Narihira Riding Below Fuji
On View In:
Gallery 219
Artist:   Hōitsu Sakai  
Title:   Narihira Riding Below Fuji  
Date:   c. 1820  
Medium:   Ink and color on silk  
Dimensions:   48 7/16 x 23 1/4 in. (123.03 x 59.06 cm) (image) 82 1/2 x 32 1/2 in. (209.55 x 82.55 cm) (sheet)  
Credit Line:   Bequest of Richard P. Gale  
Location:   Gallery 219  

Sakai Ho_itsu was the son of the Lord of Himeiji. After mastering several painting styles, he became interested in the decorative Rimpa school, named after one of its greatest masters, Ogata Korin. Searching out remaining works by Korin, who had died forty-five years before Ho_itsu's birth, he published a woodblock book of Korin's works. This painting, with its classical theme, softly rounded forms and beautiful colors, continues the style championed by Korin.

The painting illustrates Ariwara Narihira (825-80), the famously handsome ninth century poet who, it is said, was banished from court for having an affair with an imperial consort. While traveling to his exile in the deep north, Narihira passed beneath Mount Fuji, cloaked in newly fallen snow. Noting the strangeness of snow so close to summer, Narihira composed the following poem:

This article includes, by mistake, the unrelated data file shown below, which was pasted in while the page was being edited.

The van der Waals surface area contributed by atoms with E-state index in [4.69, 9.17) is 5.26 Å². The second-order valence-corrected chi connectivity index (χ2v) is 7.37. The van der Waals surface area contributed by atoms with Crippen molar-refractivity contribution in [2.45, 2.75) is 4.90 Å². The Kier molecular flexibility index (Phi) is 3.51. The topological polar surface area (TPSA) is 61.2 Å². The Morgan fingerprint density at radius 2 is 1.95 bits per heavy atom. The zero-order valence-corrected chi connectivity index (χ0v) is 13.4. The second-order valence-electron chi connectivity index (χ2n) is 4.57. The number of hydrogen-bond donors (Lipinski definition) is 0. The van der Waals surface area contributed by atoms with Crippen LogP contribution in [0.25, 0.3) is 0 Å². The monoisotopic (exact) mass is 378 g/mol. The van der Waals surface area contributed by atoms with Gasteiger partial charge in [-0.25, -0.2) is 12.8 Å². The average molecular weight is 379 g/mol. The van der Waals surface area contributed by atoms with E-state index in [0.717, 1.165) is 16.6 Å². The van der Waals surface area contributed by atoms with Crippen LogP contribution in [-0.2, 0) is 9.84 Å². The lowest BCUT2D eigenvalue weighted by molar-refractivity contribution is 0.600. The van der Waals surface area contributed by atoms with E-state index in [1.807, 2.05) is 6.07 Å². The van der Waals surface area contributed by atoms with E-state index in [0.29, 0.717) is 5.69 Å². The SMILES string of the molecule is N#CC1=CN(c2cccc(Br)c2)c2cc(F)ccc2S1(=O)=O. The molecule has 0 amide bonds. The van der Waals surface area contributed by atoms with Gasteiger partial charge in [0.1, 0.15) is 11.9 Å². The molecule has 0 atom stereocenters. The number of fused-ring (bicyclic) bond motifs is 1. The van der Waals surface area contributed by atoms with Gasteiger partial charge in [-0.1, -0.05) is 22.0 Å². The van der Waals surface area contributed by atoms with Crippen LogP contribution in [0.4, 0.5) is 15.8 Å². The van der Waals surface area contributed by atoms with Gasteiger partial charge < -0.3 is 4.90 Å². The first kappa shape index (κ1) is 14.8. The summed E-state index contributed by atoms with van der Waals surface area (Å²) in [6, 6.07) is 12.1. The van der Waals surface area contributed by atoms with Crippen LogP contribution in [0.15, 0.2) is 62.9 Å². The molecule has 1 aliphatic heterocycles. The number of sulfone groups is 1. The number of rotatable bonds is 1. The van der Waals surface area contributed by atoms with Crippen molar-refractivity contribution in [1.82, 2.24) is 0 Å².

Fuji is a mountain

that has no sense of time.

What season does it take this for

That it should be dappled with newly fallen snow?

Name:   Sakai, Hōitsu  
Nationality:   Japanese  
Life Dates:   Japanese, 1761 - 1828  

Object Description  
Inscriptions:   Signature and Stamps in black ink: [Hoitsu Kishin] LLQ, in red: [Uka], seal; LLQ, in red: [Oson], seal  
Classification:   Paintings  
Physical Description:   man on horseback with attendant; Mt. Fuji in the background  
Creation Place:   Asia, Japan, , ,  
Accession #:   74.1.252  
Owner:   The Minneapolis Institute of Arts